You lucky Aussies have more potential for domestic solar energy than us poor Brits stuck in the rather dull UK. With global warming hysteria at fever pitch, and the apparent belief that we can contol the weather or climate by attempting to reduce the UK’s 2 per cent contribution to global man-made CO2 emissions, from 1 per cent of the world’s population, we are now required to provide an Energy Performance Certificate as part of a Home Information Pack when we sell our home. Currently this only applies to homes with 3 or more bedrooms (Biggs Towers has 4), but will eventually be extended to cover all homes. There are 8 measures that are needed to secure a rating of A or B, as a opposed to a poor rating of F or G. My home was only built in 2000, so has modern energy saving features such as cavity wall insulation, thick fibreglass loft insulation, double glazed UPVC windows, and polystyrene slab under the downstairs concrete floors. I’ve used compact fluorescent bulbs since they came on the market quite a few years ago, in some of our light fittings.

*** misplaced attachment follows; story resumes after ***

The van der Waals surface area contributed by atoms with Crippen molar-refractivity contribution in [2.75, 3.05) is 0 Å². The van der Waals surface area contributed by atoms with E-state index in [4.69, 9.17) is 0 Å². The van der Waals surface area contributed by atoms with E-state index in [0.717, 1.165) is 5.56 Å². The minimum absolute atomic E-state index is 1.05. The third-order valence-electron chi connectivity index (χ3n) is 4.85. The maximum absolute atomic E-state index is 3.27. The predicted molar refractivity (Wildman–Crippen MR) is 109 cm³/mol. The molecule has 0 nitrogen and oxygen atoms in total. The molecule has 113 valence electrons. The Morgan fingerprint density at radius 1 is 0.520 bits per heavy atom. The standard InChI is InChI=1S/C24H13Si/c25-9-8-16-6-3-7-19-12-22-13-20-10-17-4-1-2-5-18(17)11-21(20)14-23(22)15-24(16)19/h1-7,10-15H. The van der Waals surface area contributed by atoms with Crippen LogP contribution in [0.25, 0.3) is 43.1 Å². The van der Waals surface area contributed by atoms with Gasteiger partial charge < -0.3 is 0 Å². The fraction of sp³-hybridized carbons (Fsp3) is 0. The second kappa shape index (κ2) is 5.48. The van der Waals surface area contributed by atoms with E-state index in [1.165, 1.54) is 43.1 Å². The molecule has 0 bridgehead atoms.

Today’s Times (13th October) has an article featuring a study by the Royal Institute of Chartered Surveyors about the cost of installing energy saving measures and the time taken to recoup the investment. Apparently, installing solar panels for water heating costs around £5,000 and would save only £24 per year on average. This means it could take up to 208 years to recoup the investment. Installing all 8 measures could cost over £23,000 and take 48 years to recoup.
The Times article is entitled ‘Saving energy at home could take 200 years to repay its cost.’ Thanks to Woody for pointing it out.